Racial Equity Fund

An initiative of the Community Foundation of Greater Huntsville

Racial Equity Fund

We believe that this community has the resources to address our most pressing problems. The Community Foundation commits to do what we do best: mobilize generosity to address community needs. That’s why we, through the generosity of our Founding Donors, are launching the new Racial Equity Fund. This fund will provide discretionary grant funding for those nonprofit organizations who are on the front lines addressing the issue of racism and inequity in our community.

We believe all residents in our community should have the opportunity to fulfill their highest potential. When we tackle the existing gaps in racial equity, we will expand opportunities to many people across our community. Then, our community will experience the necessary change to be a place where all our residents can learn, work, and further contribute to a healthy, thriving and prosperous place to call home.


Community Capital to Address Equity Issues

The Racial Equity Fund will support both current year grantmaking, as well as serve as a permanent source of funding to address the ongoing needs for racial equity. Fifty percent of all donations will be deployed for current year grants, and fifty percent of all donations will be added to the Racial Equity Endowment to provide a lasting legacy of support for this issue.

 


Grantmaking

The Racial Equity Fund will provide grant funding to address equity gaps in the following areas that affect quality of life:

  • Criminal justice system
  • Education and job readiness
  • Health and wellness
  • Income and wealth creation
  • Neighborhoods and communities
2020 Grant Recipients:
  • AMERICAN CANCER SOCIETY | Targets medical providers and African-Americans individuals to increase the delivery of clinical preventive services, including awareness and education about early detection of lung cancer and tobacco cessation resources.
  • AUM FOUNDATION | Empowers participants, through an interactive class format, to consider their own identity and experiences and address stereotypes, biases, sexism, racism, homophobia, and classism to create a more inclusive society.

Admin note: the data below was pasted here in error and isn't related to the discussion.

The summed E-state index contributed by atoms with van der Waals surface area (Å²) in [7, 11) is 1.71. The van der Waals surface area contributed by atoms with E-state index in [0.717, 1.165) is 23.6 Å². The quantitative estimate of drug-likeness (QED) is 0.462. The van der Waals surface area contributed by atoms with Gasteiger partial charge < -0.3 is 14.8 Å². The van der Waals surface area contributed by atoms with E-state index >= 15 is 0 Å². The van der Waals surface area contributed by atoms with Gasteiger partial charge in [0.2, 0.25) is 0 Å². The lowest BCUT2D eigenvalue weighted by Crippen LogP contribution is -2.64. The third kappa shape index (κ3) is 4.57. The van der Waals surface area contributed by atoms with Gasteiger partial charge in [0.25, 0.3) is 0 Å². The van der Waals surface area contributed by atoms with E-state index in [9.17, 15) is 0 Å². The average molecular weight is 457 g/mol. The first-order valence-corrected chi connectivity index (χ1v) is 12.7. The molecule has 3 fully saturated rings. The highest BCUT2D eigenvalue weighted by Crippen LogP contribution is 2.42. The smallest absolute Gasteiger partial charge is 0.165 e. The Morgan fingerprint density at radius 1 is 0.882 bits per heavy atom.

• BOYS & GIRLS CLUBS OF NORTH ALABAMA | Prepares low-income teens to safely drive and ensures that they are equipped with a valid driver's license in order to face daily transportation challenges for employment and school.
  • FAMILY SERVICES CENTER | Provides credit, budgeting, housing, homelessness, rental, mortgage, and job skills counseling services for marginalized families seeking financial empowerment through home-ownership.
  • GIRLS INC. OF HUNTSVILLE | Offers opportunities for girls to receive academic support and enrichment activities that promote educational achievement and high school graduation as the catalysts for economic empowerment and positive life outcomes.
  • HABITAT OF HUMANITY OF MADISON COUNTY | Develops a new community of affordable housing in Northeast Huntsville, built by local volunteers, to create a safe haven for families and assists in resolving the issue of substandard and poverty housing in our community. 
  • HUNTSVILLE COMMUNITY DRUMLINE | Offers youth free year-round professional percussion instruction, instrument usage, tutoring, mentoring, performance
    opportunities, and the tools to compete for college scholarships while keeping them active and off the streets.
  • NOT ONE MORE ALABAMA | Creates a six episode series of podcasts to investigate issues related to substance use prevention, criminal justice, treatment, and recovery support which disproportionately affect minority members in our community.
  • ROCKET CITY CIVIL RIGHTS | Brings awareness to Huntsville 1960s civil rights history through access to primary documents, education about this history, assistance in diversity training, as well as archives and resources to engage the general public.